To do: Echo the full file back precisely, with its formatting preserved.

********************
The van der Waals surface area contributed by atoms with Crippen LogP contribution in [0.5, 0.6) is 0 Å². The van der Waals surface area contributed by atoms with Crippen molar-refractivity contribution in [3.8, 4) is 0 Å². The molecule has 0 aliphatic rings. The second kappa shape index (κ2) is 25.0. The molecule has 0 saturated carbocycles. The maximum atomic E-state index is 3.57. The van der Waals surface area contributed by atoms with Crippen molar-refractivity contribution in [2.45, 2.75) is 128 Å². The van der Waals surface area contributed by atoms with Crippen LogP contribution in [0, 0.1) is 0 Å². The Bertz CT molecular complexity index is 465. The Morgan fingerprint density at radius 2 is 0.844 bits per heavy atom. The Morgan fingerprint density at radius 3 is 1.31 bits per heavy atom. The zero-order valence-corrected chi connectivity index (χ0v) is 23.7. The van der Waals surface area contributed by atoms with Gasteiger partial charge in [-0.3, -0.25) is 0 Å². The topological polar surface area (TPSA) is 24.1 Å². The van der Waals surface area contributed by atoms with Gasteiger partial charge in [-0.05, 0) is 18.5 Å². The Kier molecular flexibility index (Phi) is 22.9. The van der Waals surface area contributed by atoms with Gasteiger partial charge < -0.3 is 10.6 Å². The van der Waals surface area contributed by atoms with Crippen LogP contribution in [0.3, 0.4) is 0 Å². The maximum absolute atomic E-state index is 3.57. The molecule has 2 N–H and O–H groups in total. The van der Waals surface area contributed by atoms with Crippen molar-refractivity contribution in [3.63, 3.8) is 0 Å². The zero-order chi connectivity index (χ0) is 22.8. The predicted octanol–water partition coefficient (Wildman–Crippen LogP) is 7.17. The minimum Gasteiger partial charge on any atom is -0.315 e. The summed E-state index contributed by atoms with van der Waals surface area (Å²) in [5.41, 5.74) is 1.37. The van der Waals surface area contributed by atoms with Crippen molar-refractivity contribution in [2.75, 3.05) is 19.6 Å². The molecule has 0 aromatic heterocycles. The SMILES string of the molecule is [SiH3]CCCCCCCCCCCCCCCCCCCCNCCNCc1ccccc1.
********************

The van der Waals surface area contributed by atoms with Crippen LogP contribution in [0.5, 0.6) is 0 Å². The van der Waals surface area contributed by atoms with Crippen molar-refractivity contribution in [3.8, 4) is 0 Å². The molecule has 0 aliphatic rings. The second kappa shape index (κ2) is 25.0. The molecule has 0 saturated carbocycles. The maximum atomic E-state index is 3.57. The van der Waals surface area contributed by atoms with Crippen molar-refractivity contribution in [2.45, 2.75) is 128 Å². The van der Waals surface area contributed by atoms with Crippen LogP contribution in [0, 0.1) is 0 Å². The Bertz CT molecular complexity index is 465. The Morgan fingerprint density at radius 2 is 0.844 bits per heavy atom. The Morgan fingerprint density at radius 3 is 1.31 bits per heavy atom. The zero-order valence-corrected chi connectivity index (χ0v) is 23.7. The van der Waals surface area contributed by atoms with Gasteiger partial charge in [-0.3, -0.25) is 0 Å². The topological polar surface area (TPSA) is 24.1 Å². The van der Waals surface area contributed by atoms with Gasteiger partial charge in [-0.05, 0) is 18.5 Å². The Kier molecular flexibility index (Phi) is 22.9. The van der Waals surface area contributed by atoms with Gasteiger partial charge < -0.3 is 10.6 Å². The van der Waals surface area contributed by atoms with Crippen LogP contribution in [0.3, 0.4) is 0 Å². The maximum absolute atomic E-state index is 3.57. The molecule has 2 N–H and O–H groups in total. The van der Waals surface area contributed by atoms with Crippen molar-refractivity contribution in [3.63, 3.8) is 0 Å². The zero-order chi connectivity index (χ0) is 22.8. The predicted octanol–water partition coefficient (Wildman–Crippen LogP) is 7.17. The minimum Gasteiger partial charge on any atom is -0.315 e. The summed E-state index contributed by atoms with van der Waals surface area (Å²) in [5.41, 5.74) is 1.37. The van der Waals surface area contributed by atoms with Crippen molar-refractivity contribution in [2.75, 3.05) is 19.6 Å². The molecule has 0 aromatic heterocycles. The SMILES string of the molecule is [SiH3]CCCCCCCCCCCCCCCCCCCCNCCNCc1ccccc1.